Tuesday, July 16, 2013

Building Mathematical Comrehension- Chapters 5 and 6


I don't know what happened to me the last week and half or two, but I just lost my focus and momentum there for a bit. Good to be back to it!

So now that I'm thoroughly behind I'll cover chapters 5 and 6 in this post and we'll hit chapter 7 in the next one. Hopefully I'll be caught up here soon. 

You can check out my previous posts with the links below.

As I've been reading I was starting to see a recurring theme. Once Sammons lays the foundation for the chapter she applies it to the classroom by giving the following information:

- how to teach the strategy through modeling and think alouds
- various activities and/or instructional methods for applying the strategy
- ideas for Math Stretches that apply to the strategy
- how to use children's literature to apply the strategy

It seems Sammons uses this same outline for each chapter. Just to help myself get caught up here, I'm going to just pick out a few things from chapters 4 and 5 that really stood out to me. 

Chapter 5- Visualization
Visualization requires students to use not only decoding skills, but schema as well. Without valuable prior experiences, students may struggle with visualizing. It must be taught and practiced. (147) Creating these mental images helps students tie their new learning with information or experiences that are already familiar to them. (148)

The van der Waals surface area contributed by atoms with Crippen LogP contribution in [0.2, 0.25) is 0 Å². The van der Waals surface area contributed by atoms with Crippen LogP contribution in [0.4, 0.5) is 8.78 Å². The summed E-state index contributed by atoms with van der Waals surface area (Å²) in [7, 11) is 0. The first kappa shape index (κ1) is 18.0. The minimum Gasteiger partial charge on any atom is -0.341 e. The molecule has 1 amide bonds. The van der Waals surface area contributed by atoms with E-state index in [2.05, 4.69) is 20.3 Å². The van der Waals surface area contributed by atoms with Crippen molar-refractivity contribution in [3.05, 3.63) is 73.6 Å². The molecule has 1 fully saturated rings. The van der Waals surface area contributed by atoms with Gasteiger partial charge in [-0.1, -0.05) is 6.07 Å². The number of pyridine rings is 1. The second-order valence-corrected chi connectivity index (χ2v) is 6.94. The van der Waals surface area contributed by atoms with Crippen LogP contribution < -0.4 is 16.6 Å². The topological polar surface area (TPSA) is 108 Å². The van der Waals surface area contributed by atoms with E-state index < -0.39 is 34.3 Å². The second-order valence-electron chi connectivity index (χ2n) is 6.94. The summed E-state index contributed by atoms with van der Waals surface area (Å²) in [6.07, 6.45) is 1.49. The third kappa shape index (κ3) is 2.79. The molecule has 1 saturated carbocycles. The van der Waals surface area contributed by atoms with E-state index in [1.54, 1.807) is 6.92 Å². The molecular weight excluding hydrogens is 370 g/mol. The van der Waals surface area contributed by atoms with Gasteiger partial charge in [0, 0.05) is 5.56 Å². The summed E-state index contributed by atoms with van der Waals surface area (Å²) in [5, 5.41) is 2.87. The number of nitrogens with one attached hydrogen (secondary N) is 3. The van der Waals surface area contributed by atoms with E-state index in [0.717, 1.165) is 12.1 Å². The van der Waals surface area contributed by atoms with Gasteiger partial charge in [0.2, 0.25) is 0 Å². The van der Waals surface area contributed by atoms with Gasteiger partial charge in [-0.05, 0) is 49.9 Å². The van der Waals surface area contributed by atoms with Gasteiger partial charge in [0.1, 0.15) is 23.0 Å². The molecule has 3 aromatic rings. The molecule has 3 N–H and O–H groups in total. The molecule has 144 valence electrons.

One huge roadblock to visualization in our day in age is the fact that students are so immersed in visuals (television, video games, iPod, Pads, and Phones...) that they don't generally have to put forth any effort to create visuals, they're all just provided. (147)

Ok, that's it. I'm cutting TV time at home. I've been way too lax this summer. Poor "movie making" baby brains.

 What do our students need to know about visualization?

1. They can use visualization intentionally (148)
2. Not understanding a new concepts is ok...there are ways to work around being afraid of "not knowing" (148)
3. Engagement increases when visualization is used (149)
4. It's ok to have to change previous visualizations or ideas about a topic as you learn more information (149)
5. It's important to share your ideas with others (149)

Even though students visualize subconsciously all the time, we need to teach them how to do it intentionally. Here's how:  

  • First have students create a visualization of something concrete. You can do this by pairing students and having one student describe a picture, while the other visualizes it. Then they visualizer can check to see how accurate they were.
  • Next, have students describe something they've see before but that they cannot currently see. This is a beneficial retrieval exercise.
  • Then you'll want to have students do another visualization of something that is very familiar, like their bedroom or another room in their home. Have students illustrate and share.